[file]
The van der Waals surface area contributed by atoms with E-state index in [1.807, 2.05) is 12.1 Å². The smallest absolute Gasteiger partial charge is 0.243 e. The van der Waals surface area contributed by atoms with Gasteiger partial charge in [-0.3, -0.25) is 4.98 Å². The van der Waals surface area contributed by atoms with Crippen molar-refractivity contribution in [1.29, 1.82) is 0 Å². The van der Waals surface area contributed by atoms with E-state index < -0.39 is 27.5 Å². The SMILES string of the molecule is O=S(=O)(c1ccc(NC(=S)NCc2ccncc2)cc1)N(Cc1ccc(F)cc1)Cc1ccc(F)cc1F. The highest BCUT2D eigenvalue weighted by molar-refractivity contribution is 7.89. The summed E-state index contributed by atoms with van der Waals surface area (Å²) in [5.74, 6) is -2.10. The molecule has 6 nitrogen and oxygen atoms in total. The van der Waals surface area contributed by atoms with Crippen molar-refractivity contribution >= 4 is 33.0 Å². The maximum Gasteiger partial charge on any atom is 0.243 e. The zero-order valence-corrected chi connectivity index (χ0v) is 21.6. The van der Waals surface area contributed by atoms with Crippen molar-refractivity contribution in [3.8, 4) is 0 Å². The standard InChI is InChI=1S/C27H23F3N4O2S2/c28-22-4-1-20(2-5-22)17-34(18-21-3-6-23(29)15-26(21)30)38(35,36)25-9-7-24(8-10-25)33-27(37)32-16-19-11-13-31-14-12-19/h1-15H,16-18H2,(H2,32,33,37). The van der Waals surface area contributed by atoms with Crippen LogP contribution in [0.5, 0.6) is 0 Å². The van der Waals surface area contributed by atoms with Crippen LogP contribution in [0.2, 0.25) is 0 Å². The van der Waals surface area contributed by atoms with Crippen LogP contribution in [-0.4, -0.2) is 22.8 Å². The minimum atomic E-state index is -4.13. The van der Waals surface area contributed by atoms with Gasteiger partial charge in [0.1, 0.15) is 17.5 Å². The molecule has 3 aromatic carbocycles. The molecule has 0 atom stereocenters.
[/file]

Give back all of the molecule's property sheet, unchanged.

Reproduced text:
The van der Waals surface area contributed by atoms with E-state index in [1.807, 2.05) is 12.1 Å². The smallest absolute Gasteiger partial charge is 0.243 e. The van der Waals surface area contributed by atoms with Gasteiger partial charge in [-0.3, -0.25) is 4.98 Å². The van der Waals surface area contributed by atoms with Crippen molar-refractivity contribution in [1.29, 1.82) is 0 Å². The van der Waals surface area contributed by atoms with E-state index < -0.39 is 27.5 Å². The SMILES string of the molecule is O=S(=O)(c1ccc(NC(=S)NCc2ccncc2)cc1)N(Cc1ccc(F)cc1)Cc1ccc(F)cc1F. The highest BCUT2D eigenvalue weighted by molar-refractivity contribution is 7.89. The summed E-state index contributed by atoms with van der Waals surface area (Å²) in [5.74, 6) is -2.10. The molecule has 6 nitrogen and oxygen atoms in total. The van der Waals surface area contributed by atoms with Crippen molar-refractivity contribution >= 4 is 33.0 Å². The maximum Gasteiger partial charge on any atom is 0.243 e. The zero-order valence-corrected chi connectivity index (χ0v) is 21.6. The van der Waals surface area contributed by atoms with Crippen molar-refractivity contribution in [3.8, 4) is 0 Å². The standard InChI is InChI=1S/C27H23F3N4O2S2/c28-22-4-1-20(2-5-22)17-34(18-21-3-6-23(29)15-26(21)30)38(35,36)25-9-7-24(8-10-25)33-27(37)32-16-19-11-13-31-14-12-19/h1-15H,16-18H2,(H2,32,33,37). The van der Waals surface area contributed by atoms with Crippen LogP contribution in [0.5, 0.6) is 0 Å². The van der Waals surface area contributed by atoms with Crippen LogP contribution in [0.2, 0.25) is 0 Å². The van der Waals surface area contributed by atoms with Crippen LogP contribution in [-0.4, -0.2) is 22.8 Å². The minimum atomic E-state index is -4.13. The van der Waals surface area contributed by atoms with Gasteiger partial charge in [0.1, 0.15) is 17.5 Å². The molecule has 3 aromatic carbocycles. The molecule has 0 atom stereocenters.